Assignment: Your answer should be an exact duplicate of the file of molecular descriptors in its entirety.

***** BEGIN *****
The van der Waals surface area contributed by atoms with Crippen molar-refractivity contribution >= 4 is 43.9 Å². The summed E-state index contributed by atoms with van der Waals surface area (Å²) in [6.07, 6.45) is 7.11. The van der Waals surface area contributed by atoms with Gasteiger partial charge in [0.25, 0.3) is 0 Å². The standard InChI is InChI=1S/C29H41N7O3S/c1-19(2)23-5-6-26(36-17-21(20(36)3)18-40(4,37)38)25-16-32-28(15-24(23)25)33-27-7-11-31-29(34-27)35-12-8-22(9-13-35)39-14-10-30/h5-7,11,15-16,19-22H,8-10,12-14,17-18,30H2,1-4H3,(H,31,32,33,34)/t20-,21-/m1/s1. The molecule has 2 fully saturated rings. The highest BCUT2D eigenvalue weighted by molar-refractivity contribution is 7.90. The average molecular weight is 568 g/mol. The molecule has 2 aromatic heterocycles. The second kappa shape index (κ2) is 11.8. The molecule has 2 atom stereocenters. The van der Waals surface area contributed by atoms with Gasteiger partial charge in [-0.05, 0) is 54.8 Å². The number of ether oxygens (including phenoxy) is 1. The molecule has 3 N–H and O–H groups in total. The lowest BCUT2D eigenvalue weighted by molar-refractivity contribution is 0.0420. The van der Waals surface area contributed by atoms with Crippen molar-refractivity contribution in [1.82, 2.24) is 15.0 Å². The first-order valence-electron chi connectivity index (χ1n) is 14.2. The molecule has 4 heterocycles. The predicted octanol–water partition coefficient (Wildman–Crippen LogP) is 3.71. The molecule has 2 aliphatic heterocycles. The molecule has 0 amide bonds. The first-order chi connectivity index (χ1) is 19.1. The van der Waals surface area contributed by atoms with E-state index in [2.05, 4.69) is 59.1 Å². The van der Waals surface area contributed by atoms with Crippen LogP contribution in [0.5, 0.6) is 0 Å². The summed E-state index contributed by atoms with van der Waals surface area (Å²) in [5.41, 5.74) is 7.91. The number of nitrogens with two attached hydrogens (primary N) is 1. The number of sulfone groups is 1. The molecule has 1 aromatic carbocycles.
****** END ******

The van der Waals surface area contributed by atoms with Crippen molar-refractivity contribution >= 4 is 43.9 Å². The summed E-state index contributed by atoms with van der Waals surface area (Å²) in [6.07, 6.45) is 7.11. The van der Waals surface area contributed by atoms with Gasteiger partial charge in [0.25, 0.3) is 0 Å². The standard InChI is InChI=1S/C29H41N7O3S/c1-19(2)23-5-6-26(36-17-21(20(36)3)18-40(4,37)38)25-16-32-28(15-24(23)25)33-27-7-11-31-29(34-27)35-12-8-22(9-13-35)39-14-10-30/h5-7,11,15-16,19-22H,8-10,12-14,17-18,30H2,1-4H3,(H,31,32,33,34)/t20-,21-/m1/s1. The molecule has 2 fully saturated rings. The highest BCUT2D eigenvalue weighted by molar-refractivity contribution is 7.90. The average molecular weight is 568 g/mol. The molecule has 2 aromatic heterocycles. The second kappa shape index (κ2) is 11.8. The molecule has 2 atom stereocenters. The van der Waals surface area contributed by atoms with Gasteiger partial charge in [-0.05, 0) is 54.8 Å². The number of ether oxygens (including phenoxy) is 1. The molecule has 3 N–H and O–H groups in total. The lowest BCUT2D eigenvalue weighted by molar-refractivity contribution is 0.0420. The van der Waals surface area contributed by atoms with Crippen molar-refractivity contribution in [1.82, 2.24) is 15.0 Å². The first-order valence-electron chi connectivity index (χ1n) is 14.2. The molecule has 4 heterocycles. The predicted octanol–water partition coefficient (Wildman–Crippen LogP) is 3.71. The molecule has 2 aliphatic heterocycles. The molecule has 0 amide bonds. The first-order chi connectivity index (χ1) is 19.1. The van der Waals surface area contributed by atoms with E-state index in [2.05, 4.69) is 59.1 Å². The van der Waals surface area contributed by atoms with Crippen LogP contribution in [0.5, 0.6) is 0 Å². The summed E-state index contributed by atoms with van der Waals surface area (Å²) in [5.41, 5.74) is 7.91. The number of nitrogens with two attached hydrogens (primary N) is 1. The number of sulfone groups is 1. The molecule has 1 aromatic carbocycles.